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Aug. 6, 1730. R. Mead to H. (Rawl. 8. 83). 'I have sent word to
M''. Casley that I would pay him what you are indebted to him for the
transcript of Otterburne.'



3i6 HEARNE'S COLLECTIONS [1730:

together with D^. Waterland, to answer a Book lately published, called
Christianity as old as the Creatioft, so as these two are to be joynt Authors
of an answer, the Authors of \v^^ Book about Christianity, ^r., were
Mr. Collins and D^. Tyndale, the former of wct is dead.

Aug. 8 (Sat.). Mr. Allen of Kent hath written & printed several
Poems, one of \v^ he intitles Iterculum Cantio Cestriense, or a Trip from
Kent to Chester.

Aug. 9 (Sun.). Yesterday, called upon me, the son of old Mr.
Hailly of Winchmore Hill in the Hamlet of Colshill in Hartfordshire, near
lo Agmondesham in Bucks./ He brought me a letter from my brother
William, in w^t Letter my brother signifyes that his wife is delivered
safely of two brave boys. She was brought" to bed (as this young Hailly
said) on Monday, July 27 last, the day my said brother went from
Oxford, The said young Hailly was born July 29, 1699. He is married
and hath children.

Aug. 10 (Mon.). From the Northampton Mercury for Mon., Aug. 3,
1730:—

There is very lately dead Sir William Glynn of Oxfordshire, Bart., who was
just entered into the 21^* year of his Age. It is very remarkable that he is
20 the 4*^ Baronet of the Family who has died within these four or five years,
viz. his Uncle, his father, his brother, and now himself. He is succeeded in
Honour and Estate by his youngest Brother, now Sir John Glynn, Bart., of
about 1 7 years of Age.

Aug. 11 (Tu.). One Underwood, who keeps the Red Lyon in Henley,
being in Oxford, laid a wager of 30 Guineas with one Bedsworth of
Oxford, dancing Master, for the same Sum, that a nag he had then with
him in Oxford, would run from the Middle of Magdalen College bridge to
London, and back again to the Bridge in twelve hours. Accordingly,
yesterday morning, at 4 Clock, the nag set out at four Clock in the

30 morning and was back again seventeen minutes and an half before four
Clock in the afternoon, to the amazement of all people, who thought
it impossible, but the nag (a pretty creature) died in less than an hour
after at the Black Nag in S*. Clement's by Oxford. 'Twas rode by two
boys, both w^li did not weigh quite nine Stone. One of them rode from
Magd. Bridge to Gerard's Cross, where he stopt & rested himself, while
the other rode thence to London, round S*. Gyles's Pound & back to the
Cross, & then he rode again to Oxford, & when he came towards Oxford,
instead of coming by Cheyney Lane, he came by Horspath, otherwise the
Horse would most certainly have dropt, the weather being excessive hot

40 and the ways very dusty.

Aug. 12 (Wed.). Yesterday, called upon me, M"". W^ Beckett of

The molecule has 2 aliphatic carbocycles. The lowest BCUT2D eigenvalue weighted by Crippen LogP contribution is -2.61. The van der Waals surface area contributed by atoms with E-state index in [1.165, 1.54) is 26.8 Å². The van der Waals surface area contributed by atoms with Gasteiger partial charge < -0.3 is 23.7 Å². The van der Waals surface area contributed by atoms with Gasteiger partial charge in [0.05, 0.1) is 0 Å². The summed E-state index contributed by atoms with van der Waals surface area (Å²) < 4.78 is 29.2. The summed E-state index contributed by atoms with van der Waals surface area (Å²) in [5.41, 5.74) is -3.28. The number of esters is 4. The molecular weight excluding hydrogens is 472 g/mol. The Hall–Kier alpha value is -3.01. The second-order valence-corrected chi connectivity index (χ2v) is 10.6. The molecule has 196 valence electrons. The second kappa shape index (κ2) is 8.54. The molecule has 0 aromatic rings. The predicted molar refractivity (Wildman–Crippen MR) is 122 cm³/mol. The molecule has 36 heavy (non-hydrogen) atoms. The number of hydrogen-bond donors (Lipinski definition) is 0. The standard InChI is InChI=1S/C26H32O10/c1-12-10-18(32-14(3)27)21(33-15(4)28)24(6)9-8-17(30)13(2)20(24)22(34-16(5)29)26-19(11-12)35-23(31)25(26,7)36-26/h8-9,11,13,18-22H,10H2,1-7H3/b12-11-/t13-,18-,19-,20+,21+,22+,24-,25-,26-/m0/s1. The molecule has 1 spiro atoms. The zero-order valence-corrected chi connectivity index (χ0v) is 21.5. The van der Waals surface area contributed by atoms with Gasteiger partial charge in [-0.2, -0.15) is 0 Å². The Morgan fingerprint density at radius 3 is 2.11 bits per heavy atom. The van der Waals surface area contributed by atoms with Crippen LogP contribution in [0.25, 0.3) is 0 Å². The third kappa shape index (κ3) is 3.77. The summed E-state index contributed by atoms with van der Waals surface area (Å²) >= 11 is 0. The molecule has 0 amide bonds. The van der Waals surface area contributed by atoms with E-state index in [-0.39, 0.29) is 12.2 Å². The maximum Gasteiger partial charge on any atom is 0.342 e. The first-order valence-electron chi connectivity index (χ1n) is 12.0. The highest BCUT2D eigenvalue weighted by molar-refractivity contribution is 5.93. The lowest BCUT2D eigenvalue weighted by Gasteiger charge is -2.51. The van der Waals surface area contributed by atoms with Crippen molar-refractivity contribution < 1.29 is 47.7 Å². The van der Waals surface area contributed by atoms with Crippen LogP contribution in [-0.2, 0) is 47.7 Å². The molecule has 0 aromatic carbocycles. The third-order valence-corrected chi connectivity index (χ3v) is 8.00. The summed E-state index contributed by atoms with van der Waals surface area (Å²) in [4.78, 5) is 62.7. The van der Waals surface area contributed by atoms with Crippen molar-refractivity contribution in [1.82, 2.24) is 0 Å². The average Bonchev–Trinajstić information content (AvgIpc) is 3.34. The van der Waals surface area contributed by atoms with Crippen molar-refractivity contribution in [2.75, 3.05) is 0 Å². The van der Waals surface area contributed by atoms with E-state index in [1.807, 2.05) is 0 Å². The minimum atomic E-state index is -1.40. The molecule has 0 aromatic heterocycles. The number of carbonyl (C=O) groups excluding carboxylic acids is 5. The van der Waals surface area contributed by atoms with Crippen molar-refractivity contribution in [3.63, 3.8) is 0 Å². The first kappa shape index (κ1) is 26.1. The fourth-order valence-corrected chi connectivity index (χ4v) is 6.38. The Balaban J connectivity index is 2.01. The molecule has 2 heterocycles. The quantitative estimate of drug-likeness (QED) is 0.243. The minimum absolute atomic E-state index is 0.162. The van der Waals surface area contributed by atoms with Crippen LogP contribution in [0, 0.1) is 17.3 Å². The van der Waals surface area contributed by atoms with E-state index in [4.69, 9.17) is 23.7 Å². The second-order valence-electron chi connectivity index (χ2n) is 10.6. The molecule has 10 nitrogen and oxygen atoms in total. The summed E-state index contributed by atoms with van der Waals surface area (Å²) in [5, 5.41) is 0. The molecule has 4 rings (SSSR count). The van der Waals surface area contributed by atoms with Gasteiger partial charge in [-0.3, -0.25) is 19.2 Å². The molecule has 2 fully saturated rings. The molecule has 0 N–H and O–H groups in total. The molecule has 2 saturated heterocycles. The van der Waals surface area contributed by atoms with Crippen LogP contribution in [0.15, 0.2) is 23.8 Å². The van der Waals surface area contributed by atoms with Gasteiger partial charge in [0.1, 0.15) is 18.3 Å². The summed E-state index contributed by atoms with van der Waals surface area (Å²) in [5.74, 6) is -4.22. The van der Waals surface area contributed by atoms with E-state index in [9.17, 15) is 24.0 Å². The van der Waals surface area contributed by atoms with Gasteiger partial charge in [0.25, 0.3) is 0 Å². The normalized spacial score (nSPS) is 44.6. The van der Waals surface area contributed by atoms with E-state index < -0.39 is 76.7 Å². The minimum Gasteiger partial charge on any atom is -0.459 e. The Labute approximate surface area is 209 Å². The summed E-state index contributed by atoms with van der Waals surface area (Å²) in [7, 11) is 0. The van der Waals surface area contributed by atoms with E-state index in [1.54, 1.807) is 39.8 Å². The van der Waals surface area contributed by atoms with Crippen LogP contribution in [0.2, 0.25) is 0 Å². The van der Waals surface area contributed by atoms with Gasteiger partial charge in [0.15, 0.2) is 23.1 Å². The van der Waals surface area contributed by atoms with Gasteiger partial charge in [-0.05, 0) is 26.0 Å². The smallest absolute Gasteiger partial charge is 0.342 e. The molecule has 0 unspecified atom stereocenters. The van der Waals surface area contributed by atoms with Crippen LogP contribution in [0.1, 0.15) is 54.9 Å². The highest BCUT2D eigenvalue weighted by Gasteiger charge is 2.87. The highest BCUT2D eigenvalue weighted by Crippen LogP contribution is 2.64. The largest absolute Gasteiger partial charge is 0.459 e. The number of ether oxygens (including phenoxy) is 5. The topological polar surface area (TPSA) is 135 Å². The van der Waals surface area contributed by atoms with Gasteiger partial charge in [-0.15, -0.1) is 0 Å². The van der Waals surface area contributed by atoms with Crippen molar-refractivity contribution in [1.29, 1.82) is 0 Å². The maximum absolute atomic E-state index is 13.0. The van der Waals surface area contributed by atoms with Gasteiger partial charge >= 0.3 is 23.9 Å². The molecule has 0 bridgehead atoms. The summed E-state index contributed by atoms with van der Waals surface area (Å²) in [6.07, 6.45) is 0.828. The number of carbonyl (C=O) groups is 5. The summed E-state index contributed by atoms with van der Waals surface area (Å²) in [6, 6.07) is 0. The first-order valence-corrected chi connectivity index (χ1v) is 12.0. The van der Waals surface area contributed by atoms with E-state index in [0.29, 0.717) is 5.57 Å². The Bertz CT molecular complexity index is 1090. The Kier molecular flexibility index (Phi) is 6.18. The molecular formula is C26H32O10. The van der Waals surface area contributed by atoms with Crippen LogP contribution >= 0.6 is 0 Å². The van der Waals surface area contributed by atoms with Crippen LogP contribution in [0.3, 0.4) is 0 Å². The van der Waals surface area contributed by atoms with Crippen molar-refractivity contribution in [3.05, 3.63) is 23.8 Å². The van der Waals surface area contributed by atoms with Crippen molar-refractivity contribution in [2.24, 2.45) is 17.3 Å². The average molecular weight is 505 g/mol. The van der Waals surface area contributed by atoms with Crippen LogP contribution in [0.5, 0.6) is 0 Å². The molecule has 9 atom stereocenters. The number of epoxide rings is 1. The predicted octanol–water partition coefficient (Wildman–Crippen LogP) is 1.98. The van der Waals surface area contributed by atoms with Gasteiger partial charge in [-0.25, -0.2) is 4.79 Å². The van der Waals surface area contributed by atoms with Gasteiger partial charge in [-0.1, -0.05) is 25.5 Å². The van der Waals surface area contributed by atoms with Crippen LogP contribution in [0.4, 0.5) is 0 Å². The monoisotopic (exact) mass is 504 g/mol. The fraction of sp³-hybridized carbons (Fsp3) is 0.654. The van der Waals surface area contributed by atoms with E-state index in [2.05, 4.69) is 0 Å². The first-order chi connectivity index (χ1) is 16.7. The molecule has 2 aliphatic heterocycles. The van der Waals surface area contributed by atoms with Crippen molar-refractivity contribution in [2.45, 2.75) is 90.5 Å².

Abbington, chirurgeon. He was born at Abbington and is a single man.
His Father (who is also a chirurgeon, but hath given off his Business) and
he live together. Before his father left off (wch hath been about two
years) he, the son, lived in London. He is a man curious in old Books.

Aug. 12, 1730. D'. Tanner to H. (Rawl. 16. 125). Offers to send H.
the elogium on Nicholas Ferrar, which Archbishop Sancroft thought was by
M''. Crashaw.



Aug. 7-15.] VOLUME CXXVII, PAGES 5-12 317

He is acquainted with M^. John ]\Iurray. He was acquainted with
Thomas Britton the Small Coal man & John Bagford. He lent me an
old Compotus of the manor of Barton by Abbington for one whole year,
viz. the 5*^ year of Roger de Thame, Abbat of Abbington. Barton
belonged to Abbington Abbey. The said Compotus or Rental is on
Velom. Mr. Beckett designs to continue Little's Account of Abbington
Hospital. He hath many other MSS. He gave three half Crowns for
Richard Smith's Auction Catalogue. He hath a mind to erect a Statue
at Abbington to the memory of Sir John Mason. He hath an Historical
MS. on Vellom, the one part of w°li is about the Roman Emperors; 10
what the other is about he knows not. It is in Wiltshire, he having not
yet got it from the person that gave it him. He hath promised me
a sight thereof. He is an acquaintance of D^. Stewkley's, and admires
his fancifull proceedings in Antiquity.

Aug. 13 (Thur.). D^. Knight has wrote Bp Patrick's Life, but having
submitted it to the Censure of two Rt. Rev^s [one of wch is Dr. Gibson,
Bp of London] they are either so over-nice or over-timorous (as men in
Preferments & expectation of greater, will usually be) that a Stop is put,
at least for some time. M^". Baker hath wisht him to proceed, as he hopes
he will. He is likewise making Collections towards Bp Grosthead's Kfe. 20
He may proceed in that without danger of giving offence.

The Catalogue compiled by him (for w^h he received 50 libs, reward)
was a Catalogue of all such printed books as they then had in the Publick
Library, not having then received the late Bp of Ely's books, wct are so
numerous that M^". Baker despairs of seeing a Catalogue in his time.

Aug. 14 (Fri.). What number of MSS. Lord Oxford is possessed of,
Mr. Baker cannot say, but he thinks Mr. Wanley once told him he had
14,000 Cartae antiquae, w^b will go a great way towards half the number
I spoke of to Mr. Baker, w^^^^ was a matter of 30,000 INISS.

Indeed, I have often heard M^. Thwailes speak of the vast number of 30
ancient Cartae in the Harleian Library, not that I presume he was so well
acquainted with the Library himself, tho' I believe he saw it more than
once in the old Earl's time, but from his acquaintance with Dr. Hickes
and Mr. Wanley, who were wont to speak and discourse thereof to
Mr. Thwaites, who had a very great hand in the Thesaurus lingiiarum
septentrionalium, as D^*. Hickes hath gratefully acknowledged. Most of the
said old Cartae belonged formerly to Sir Simonds D'Ewes, a man
undoubtedly of great skill in affairs of this kind.

Aug. 15 (Sat.). On Wed. last, Aug. 12, died (anno aetatis, as I take
it, 71), John Powell of Sand ford near Oxford, Esq., and was buried 40
in Sandford Church to-day. His beautifull Lady died on Nov. 17, 1727